One of the spin offs for the never ending Heinrich Accident Pyramid controversy deals with the type of risk that leads to serious injuries. In turn, this leads to discussions about not sweating the small stuff and just concentrating on the fatal risk issues. This type of organization typically has a tight focus on downstream indicators, like severity rate because “After all, this is where the real money is.”
I truly struggle with all that is behind this kind of thought process. I believe it is necessary to have an organization live the principles around a culture of correct in all that they do. My personal focus on this approach was reinforced during a turnaround leadership position I worked some time ago. This organization was suffering from both safety and operations perspectives. They lived a culture of “get ‘er done”, which, in turn, led to frequent downtime, quality defects, injuries, VP level scathing, destructive demands, high stress, explosions, ad infinitum, etc. As the local operations executive, my decision was to either follow the previous autocratic approach that delivered frequent, non-value added demands, or to begin a culture of correct. We modeled our culture of correct after the Deming philosophy of a relentless pursuit of zero errors. Whether it was small stuff or high risk, we resolutely stuck with what was the correct thing to do.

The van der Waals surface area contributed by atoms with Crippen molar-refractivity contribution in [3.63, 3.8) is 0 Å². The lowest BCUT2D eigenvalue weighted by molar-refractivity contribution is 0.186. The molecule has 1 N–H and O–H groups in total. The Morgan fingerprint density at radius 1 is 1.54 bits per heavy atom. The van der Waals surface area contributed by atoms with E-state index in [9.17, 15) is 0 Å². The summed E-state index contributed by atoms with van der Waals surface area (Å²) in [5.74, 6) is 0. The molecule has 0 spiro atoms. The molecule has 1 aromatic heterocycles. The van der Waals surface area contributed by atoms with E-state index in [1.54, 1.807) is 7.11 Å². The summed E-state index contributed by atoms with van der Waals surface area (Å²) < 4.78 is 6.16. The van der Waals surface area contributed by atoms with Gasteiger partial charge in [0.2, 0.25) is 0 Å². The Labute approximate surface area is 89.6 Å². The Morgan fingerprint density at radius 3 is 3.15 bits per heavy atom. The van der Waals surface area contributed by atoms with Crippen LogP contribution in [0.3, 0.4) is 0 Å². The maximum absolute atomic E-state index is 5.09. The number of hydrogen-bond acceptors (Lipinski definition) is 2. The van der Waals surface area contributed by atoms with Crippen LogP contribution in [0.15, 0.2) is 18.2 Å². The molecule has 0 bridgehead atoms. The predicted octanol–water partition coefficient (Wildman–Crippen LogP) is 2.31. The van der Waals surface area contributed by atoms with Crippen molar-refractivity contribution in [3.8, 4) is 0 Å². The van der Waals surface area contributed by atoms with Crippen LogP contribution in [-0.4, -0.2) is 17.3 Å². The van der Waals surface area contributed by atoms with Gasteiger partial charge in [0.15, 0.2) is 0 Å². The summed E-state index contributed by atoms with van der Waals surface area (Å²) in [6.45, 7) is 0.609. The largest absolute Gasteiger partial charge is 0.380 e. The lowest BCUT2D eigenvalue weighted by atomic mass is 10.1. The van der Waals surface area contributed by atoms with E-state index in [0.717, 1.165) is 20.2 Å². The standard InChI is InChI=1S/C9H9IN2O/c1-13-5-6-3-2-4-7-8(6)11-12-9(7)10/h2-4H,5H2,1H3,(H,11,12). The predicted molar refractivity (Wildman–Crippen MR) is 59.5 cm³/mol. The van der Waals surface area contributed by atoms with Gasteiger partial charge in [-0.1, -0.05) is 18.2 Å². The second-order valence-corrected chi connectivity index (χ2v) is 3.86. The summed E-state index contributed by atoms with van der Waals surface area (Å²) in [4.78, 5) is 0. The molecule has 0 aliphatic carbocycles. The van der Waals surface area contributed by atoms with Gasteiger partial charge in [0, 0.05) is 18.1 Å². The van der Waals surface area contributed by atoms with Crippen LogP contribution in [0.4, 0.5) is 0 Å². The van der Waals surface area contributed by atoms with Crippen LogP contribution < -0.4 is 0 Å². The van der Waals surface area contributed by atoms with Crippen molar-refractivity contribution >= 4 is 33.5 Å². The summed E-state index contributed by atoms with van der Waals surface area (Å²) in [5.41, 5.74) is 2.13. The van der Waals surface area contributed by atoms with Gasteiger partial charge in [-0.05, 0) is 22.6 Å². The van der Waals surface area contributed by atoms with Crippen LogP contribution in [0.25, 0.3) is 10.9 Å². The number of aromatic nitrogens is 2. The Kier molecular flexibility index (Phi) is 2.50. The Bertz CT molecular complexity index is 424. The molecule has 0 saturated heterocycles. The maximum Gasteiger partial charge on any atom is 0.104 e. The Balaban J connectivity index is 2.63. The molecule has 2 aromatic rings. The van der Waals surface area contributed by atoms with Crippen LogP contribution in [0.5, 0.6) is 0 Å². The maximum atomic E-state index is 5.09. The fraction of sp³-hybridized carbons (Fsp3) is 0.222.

In the beginning, the going was very rough. Our 40 year culture inertia of “get ‘er done” was very resistant to change. In the end, our teams of employees fixed everything in sight, as well as lots that was not visible. We also addressed the invisible mindsets of our people. When our value became a culture of correct in all that we did, neither the low risk nor the high risk issues led to injuries. On the rare events when high risk situations presented themselves, the employees thought about what was correct, personally lowered their own risks and performed most excellently.
I think a culture of correct is the solution to the never ending Heinrich controversies. Why not try this approach within your organization?